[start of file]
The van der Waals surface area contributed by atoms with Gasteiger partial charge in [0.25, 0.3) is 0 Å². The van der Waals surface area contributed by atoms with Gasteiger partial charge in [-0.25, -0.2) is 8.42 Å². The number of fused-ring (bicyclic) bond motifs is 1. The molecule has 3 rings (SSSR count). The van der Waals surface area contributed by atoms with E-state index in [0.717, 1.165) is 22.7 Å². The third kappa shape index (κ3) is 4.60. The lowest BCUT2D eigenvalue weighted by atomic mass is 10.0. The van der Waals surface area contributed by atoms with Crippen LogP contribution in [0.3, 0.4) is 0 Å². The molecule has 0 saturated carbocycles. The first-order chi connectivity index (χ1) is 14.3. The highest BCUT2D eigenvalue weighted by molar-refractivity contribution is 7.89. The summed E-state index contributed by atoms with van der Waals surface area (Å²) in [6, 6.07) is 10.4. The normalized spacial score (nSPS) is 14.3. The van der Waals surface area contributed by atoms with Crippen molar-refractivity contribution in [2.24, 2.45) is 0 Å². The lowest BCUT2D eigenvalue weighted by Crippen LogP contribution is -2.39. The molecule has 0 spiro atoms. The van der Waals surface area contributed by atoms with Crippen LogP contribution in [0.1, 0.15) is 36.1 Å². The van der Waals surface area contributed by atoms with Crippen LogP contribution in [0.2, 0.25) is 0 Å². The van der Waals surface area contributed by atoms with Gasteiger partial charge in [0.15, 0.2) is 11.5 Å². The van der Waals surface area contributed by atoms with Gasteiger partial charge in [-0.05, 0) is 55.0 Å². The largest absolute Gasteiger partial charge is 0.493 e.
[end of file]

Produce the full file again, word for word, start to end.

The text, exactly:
The van der Waals surface area contributed by atoms with Gasteiger partial charge in [0.25, 0.3) is 0 Å². The van der Waals surface area contributed by atoms with Gasteiger partial charge in [-0.25, -0.2) is 8.42 Å². The number of fused-ring (bicyclic) bond motifs is 1. The molecule has 3 rings (SSSR count). The van der Waals surface area contributed by atoms with E-state index in [0.717, 1.165) is 22.7 Å². The third kappa shape index (κ3) is 4.60. The lowest BCUT2D eigenvalue weighted by atomic mass is 10.0. The van der Waals surface area contributed by atoms with Crippen LogP contribution in [0.3, 0.4) is 0 Å². The molecule has 0 saturated carbocycles. The first-order chi connectivity index (χ1) is 14.3. The highest BCUT2D eigenvalue weighted by molar-refractivity contribution is 7.89. The summed E-state index contributed by atoms with van der Waals surface area (Å²) in [6, 6.07) is 10.4. The normalized spacial score (nSPS) is 14.3. The van der Waals surface area contributed by atoms with Crippen molar-refractivity contribution in [2.24, 2.45) is 0 Å². The lowest BCUT2D eigenvalue weighted by Crippen LogP contribution is -2.39. The molecule has 0 spiro atoms. The van der Waals surface area contributed by atoms with Crippen LogP contribution in [0.1, 0.15) is 36.1 Å². The van der Waals surface area contributed by atoms with Crippen LogP contribution in [0.2, 0.25) is 0 Å². The van der Waals surface area contributed by atoms with Gasteiger partial charge in [0.15, 0.2) is 11.5 Å². The van der Waals surface area contributed by atoms with Gasteiger partial charge in [-0.05, 0) is 55.0 Å². The largest absolute Gasteiger partial charge is 0.493 e.